The generic debate surrounding Gravity’s Rainbow can be divided into two groups. On the one hand, there are critics such as Palmeri, Weisenburger (Fables), Seidel, Morgan, and Kharpertian, who have argued that Pynchon’s novel fits in with the tradition of the Menippean satire. Drawing attention to the subtle and intricate ways in which Pynchon’s third novel parodies and aggrandizes the discourse of the power elites, these critics see Gravity’s Rainbow as the latest exponent of a long and particularly illuminating tradition of the literary gadfly, which runs from Petronius, over François Rabelais and Jonathan Swift, to Pynchon. The defining characteristic of Gravity’s Rainbow for these critics, is, as Kharpertian puts it, “the critical exposure of official cultural institutions and demystification of power [as well as] the focus on the ugly, the painful and the ridiculous” (108-9). A second group of scholars, while hardly oblivious to Gravity’s Rainbow’s satirical dimension, defines Pynchon’s generic affiliation instead in terms of the encyclopedic narrative. In the wake of Edward Mendelson’s influential essay “Gravity’s Encyclopedia,” these critics, including LeClair and Hite, have pointed out that what is central to Pynchon’s novel is the broadly conceived vision of the world that it offers. Like the original eighteenth-century Encyclopédie of Diderot and D’Alembert, Pynchon’s novel bespeaks a summative gesture that tries to envelop all the variety and richness of the world between the covers of one book, complete with mathematical formulas, foreign alphabets, and explanatory illustrations. As Mendelson himself put it, “[e]ncyclopedic narratives attempt to render the full range of knowledge and beliefs of a national culture, while identifying the ideological perspectives from which that culture shapes and interprets its knowledge” (30). Whether or not this encyclopedic vision mirrors the summations fostered by the works of Dante and Shakespeare, as Mendelson originally argued, or whether Gravity’s Rainbow should instead be read as a postmodern deconstruction of the very idea of summation and order, remains a topic of critical debate. Yet, what is clear to both groups, as well as to those who locate Gravity’s Rainbow in the satirical tradition of Gargantua and Pantagruel, is that, when trying to define Pynchon’s novel generically, size matters.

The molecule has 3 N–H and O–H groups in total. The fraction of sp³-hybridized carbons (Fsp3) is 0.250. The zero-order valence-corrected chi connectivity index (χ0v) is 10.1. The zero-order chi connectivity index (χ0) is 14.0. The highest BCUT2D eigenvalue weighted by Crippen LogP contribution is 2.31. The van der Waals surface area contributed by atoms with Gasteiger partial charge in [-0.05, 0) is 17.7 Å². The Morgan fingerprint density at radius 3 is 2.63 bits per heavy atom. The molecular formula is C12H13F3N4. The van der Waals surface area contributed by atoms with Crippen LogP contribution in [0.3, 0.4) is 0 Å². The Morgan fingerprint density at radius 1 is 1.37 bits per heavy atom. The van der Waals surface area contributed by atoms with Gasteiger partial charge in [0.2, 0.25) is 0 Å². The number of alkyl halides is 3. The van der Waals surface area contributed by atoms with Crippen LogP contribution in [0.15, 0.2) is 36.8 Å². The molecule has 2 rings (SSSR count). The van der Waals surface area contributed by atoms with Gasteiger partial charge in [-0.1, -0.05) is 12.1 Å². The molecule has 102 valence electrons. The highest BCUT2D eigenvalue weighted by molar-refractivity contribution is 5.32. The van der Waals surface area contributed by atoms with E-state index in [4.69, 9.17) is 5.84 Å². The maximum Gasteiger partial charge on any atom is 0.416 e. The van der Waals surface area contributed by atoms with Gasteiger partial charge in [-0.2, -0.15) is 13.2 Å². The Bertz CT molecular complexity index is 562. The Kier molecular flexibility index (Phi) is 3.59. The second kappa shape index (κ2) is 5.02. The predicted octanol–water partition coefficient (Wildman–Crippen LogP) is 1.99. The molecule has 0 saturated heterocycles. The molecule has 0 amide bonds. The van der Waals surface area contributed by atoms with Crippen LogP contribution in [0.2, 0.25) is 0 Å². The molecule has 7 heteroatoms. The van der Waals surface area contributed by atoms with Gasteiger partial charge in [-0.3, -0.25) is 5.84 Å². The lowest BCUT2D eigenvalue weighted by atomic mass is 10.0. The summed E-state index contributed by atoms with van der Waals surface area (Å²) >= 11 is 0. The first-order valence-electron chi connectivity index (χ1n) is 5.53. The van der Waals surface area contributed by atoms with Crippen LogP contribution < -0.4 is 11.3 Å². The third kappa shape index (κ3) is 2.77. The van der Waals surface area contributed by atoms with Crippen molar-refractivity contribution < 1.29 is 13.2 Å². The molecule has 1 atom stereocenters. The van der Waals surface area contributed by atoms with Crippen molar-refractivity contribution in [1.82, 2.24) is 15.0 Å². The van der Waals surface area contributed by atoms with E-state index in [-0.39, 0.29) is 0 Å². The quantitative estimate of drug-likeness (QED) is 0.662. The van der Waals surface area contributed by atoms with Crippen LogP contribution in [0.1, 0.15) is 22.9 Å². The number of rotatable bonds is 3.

How to Cite:
Vanwesenbeeck, B., (2009). Gravity’s Rainbow: A Portrait of the Artist as Engineer. Pynchon Notes. (56-57), pp.144–157. DOI: http://doi.org/10.16995/pn.11